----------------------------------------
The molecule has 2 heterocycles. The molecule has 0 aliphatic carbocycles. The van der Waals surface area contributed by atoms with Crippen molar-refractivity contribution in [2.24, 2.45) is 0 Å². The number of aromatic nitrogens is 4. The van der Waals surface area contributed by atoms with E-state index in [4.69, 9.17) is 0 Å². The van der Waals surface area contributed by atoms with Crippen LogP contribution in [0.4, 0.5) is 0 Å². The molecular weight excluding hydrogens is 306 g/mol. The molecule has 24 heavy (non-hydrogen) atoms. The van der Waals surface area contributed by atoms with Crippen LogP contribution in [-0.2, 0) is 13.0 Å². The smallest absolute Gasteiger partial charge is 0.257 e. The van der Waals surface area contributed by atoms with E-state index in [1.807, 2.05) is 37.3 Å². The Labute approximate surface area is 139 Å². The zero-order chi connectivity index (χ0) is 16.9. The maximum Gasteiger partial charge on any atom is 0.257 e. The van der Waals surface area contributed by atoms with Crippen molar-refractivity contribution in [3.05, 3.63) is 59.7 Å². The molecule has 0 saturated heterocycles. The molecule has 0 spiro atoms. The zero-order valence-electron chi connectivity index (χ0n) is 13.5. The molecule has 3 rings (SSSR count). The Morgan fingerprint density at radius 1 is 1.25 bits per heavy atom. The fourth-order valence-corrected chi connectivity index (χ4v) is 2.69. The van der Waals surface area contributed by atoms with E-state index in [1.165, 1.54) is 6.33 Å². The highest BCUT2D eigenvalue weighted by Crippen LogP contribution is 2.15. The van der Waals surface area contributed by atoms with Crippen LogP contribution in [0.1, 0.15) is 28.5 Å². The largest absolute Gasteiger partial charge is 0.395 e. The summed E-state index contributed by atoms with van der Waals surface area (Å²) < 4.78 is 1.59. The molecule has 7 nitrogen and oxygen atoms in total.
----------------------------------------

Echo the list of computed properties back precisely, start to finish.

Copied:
The molecule has 2 heterocycles. The molecule has 0 aliphatic carbocycles. The van der Waals surface area contributed by atoms with Crippen molar-refractivity contribution in [2.24, 2.45) is 0 Å². The number of aromatic nitrogens is 4. The van der Waals surface area contributed by atoms with E-state index in [4.69, 9.17) is 0 Å². The van der Waals surface area contributed by atoms with Crippen LogP contribution in [0.4, 0.5) is 0 Å². The molecular weight excluding hydrogens is 306 g/mol. The molecule has 24 heavy (non-hydrogen) atoms. The van der Waals surface area contributed by atoms with Crippen LogP contribution in [-0.2, 0) is 13.0 Å². The smallest absolute Gasteiger partial charge is 0.257 e. The van der Waals surface area contributed by atoms with E-state index in [1.807, 2.05) is 37.3 Å². The Labute approximate surface area is 139 Å². The zero-order chi connectivity index (χ0) is 16.9. The maximum Gasteiger partial charge on any atom is 0.257 e. The van der Waals surface area contributed by atoms with Crippen molar-refractivity contribution in [3.05, 3.63) is 59.7 Å². The molecule has 0 saturated heterocycles. The molecule has 0 spiro atoms. The zero-order valence-electron chi connectivity index (χ0n) is 13.5. The molecule has 3 rings (SSSR count). The Morgan fingerprint density at radius 1 is 1.25 bits per heavy atom. The fourth-order valence-corrected chi connectivity index (χ4v) is 2.69. The van der Waals surface area contributed by atoms with E-state index in [1.165, 1.54) is 6.33 Å². The highest BCUT2D eigenvalue weighted by Crippen LogP contribution is 2.15. The van der Waals surface area contributed by atoms with Crippen LogP contribution in [0.1, 0.15) is 28.5 Å². The largest absolute Gasteiger partial charge is 0.395 e. The summed E-state index contributed by atoms with van der Waals surface area (Å²) < 4.78 is 1.59. The molecule has 7 nitrogen and oxygen atoms in total.